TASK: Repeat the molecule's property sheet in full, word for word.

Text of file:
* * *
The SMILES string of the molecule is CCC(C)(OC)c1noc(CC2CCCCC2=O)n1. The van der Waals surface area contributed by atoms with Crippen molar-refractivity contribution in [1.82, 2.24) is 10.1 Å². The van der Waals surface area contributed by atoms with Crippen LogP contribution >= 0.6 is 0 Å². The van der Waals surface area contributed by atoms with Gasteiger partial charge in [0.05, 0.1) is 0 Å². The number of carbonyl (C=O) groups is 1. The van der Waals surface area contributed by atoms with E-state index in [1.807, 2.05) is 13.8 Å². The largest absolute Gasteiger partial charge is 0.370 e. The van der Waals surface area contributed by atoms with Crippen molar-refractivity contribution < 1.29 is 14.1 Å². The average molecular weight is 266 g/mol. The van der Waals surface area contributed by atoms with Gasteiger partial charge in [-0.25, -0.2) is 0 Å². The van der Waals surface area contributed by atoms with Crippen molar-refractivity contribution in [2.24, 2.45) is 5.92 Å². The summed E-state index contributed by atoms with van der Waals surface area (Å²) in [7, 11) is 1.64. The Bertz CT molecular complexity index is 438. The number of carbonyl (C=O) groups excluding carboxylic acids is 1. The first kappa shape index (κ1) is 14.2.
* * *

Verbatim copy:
The SMILES string of the molecule is CCC(C)(OC)c1noc(CC2CCCCC2=O)n1. The van der Waals surface area contributed by atoms with Crippen molar-refractivity contribution in [1.82, 2.24) is 10.1 Å². The van der Waals surface area contributed by atoms with Crippen LogP contribution >= 0.6 is 0 Å². The van der Waals surface area contributed by atoms with Gasteiger partial charge in [0.05, 0.1) is 0 Å². The number of carbonyl (C=O) groups is 1. The van der Waals surface area contributed by atoms with E-state index in [1.807, 2.05) is 13.8 Å². The largest absolute Gasteiger partial charge is 0.370 e. The van der Waals surface area contributed by atoms with Crippen molar-refractivity contribution < 1.29 is 14.1 Å². The average molecular weight is 266 g/mol. The van der Waals surface area contributed by atoms with Gasteiger partial charge in [-0.25, -0.2) is 0 Å². The van der Waals surface area contributed by atoms with Crippen molar-refractivity contribution in [2.24, 2.45) is 5.92 Å². The summed E-state index contributed by atoms with van der Waals surface area (Å²) in [7, 11) is 1.64. The Bertz CT molecular complexity index is 438. The number of carbonyl (C=O) groups excluding carboxylic acids is 1. The first kappa shape index (κ1) is 14.2.